Local crack and heroin case to move to county court

NORWICH – Two young men – 19 and 20 – appeared in Norwich City Court Thursday for a felony hearing following their arrest on drug charges July 20, 2015. At the conclusion of the proceedings, both were remanded to the local jail “until further proceedings.”

Javonte Schwartz, 19, and Jared S. Quackenbush, 20, were charged with criminal possession of a controlled substance in the third degree, a class B felony; criminal possession of a controlled substance in the fifth degree, a class D felony; and loitering in the first degree, a class B misdemeanor. Schwartz was additionally charged with the class A misdemeanor of criminal possession of a controlled substance in the seventh degree.



The purpose of a felony hearing is to show evidence and hear testimony to determine whether or not a felony was committed, and if the there is reasonable belief that the defendant/s committed said felony.

The arresting officers in the case took the stand as witnesses for the prosecution.

Schwartz was represented by Assistant Public Defender Aaron Dean and Quackenbush was represented by Assistant Public Defender Pat Mavady.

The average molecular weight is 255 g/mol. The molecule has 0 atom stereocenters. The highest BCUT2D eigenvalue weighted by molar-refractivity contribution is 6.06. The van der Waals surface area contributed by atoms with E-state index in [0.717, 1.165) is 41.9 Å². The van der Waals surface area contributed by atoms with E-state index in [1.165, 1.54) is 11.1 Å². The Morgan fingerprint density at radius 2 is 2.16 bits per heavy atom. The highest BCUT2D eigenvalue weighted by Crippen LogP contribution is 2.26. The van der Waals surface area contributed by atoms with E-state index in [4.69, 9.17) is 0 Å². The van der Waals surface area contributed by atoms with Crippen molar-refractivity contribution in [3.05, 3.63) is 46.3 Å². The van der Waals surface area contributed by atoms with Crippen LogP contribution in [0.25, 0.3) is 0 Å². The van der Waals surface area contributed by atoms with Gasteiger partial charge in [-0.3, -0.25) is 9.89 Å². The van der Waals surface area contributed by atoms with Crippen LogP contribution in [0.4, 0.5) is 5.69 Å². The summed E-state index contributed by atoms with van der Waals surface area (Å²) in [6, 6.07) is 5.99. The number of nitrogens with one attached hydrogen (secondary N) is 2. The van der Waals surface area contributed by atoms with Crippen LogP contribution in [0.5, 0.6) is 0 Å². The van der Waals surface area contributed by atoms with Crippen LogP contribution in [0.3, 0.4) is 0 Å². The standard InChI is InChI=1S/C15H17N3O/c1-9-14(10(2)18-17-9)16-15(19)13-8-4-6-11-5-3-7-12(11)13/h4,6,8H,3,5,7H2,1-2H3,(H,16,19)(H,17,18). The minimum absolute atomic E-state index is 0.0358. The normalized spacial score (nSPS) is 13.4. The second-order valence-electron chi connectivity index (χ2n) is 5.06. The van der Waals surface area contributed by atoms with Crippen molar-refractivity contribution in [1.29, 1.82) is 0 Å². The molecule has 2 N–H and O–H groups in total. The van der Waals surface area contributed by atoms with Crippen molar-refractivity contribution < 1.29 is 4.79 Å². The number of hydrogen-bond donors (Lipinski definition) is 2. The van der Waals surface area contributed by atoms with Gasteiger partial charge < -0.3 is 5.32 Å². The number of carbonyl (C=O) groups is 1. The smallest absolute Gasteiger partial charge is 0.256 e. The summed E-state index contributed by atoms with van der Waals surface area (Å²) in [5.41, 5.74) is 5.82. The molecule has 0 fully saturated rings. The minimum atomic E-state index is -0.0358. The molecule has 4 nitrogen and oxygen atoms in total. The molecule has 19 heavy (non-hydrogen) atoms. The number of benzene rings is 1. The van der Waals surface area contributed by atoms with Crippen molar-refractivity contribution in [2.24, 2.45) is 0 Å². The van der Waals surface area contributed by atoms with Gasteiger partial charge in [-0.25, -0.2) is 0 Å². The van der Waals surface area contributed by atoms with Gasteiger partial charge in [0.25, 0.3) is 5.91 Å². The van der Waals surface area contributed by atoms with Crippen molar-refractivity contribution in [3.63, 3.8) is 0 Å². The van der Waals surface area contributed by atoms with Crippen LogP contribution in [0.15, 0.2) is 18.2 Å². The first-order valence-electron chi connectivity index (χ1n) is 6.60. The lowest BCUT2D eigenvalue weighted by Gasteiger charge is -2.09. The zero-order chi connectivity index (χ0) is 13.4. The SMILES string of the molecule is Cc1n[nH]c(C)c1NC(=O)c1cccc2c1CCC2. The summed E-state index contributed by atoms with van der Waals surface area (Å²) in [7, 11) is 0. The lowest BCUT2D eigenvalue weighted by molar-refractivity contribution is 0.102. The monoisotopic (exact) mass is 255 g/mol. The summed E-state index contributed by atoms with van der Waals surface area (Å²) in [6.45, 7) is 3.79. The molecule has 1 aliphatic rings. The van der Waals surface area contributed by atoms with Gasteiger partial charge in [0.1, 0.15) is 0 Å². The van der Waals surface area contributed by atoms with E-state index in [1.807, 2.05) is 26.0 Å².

Assistant District Attorney Thomas Bowen represented the prosecution.

The first witness called by Bowen was Norwich Police Department Sergeant Justin Carpenter. Carpenter said he has been employed with the NPD for nine years. After identifying both defendants in the courtroom, Carpenter explained how the arrest of the two ensued the night of July 20, 2015.

Carpenter said he was working in the north zone of the city when approached by two pedestrians. The sergeant said that the two informed him that there were drugs being sold behind the nearby hotel.

Carpenter said he would not give the names of the individuals in open court, as they were informants. “I have gotten information from them before,” said Carpenter. “They said drugs were being sold behind [the hotel].”

Dean asked Carpenter if the pedestrians were witnesses or actual Confidential Informants. Carpenter again testified that he would not say their names, nor would he give a number with regard to the amount of times the said individuals provided him with information.

Judge James Cushman asked the witness on the stand if the two were in fact actual Confidential Informants with the department or if they were merely witnesses.

The judge made the determination that the two were not in fact informants and that Carpenter had to answer the questions regarding them.


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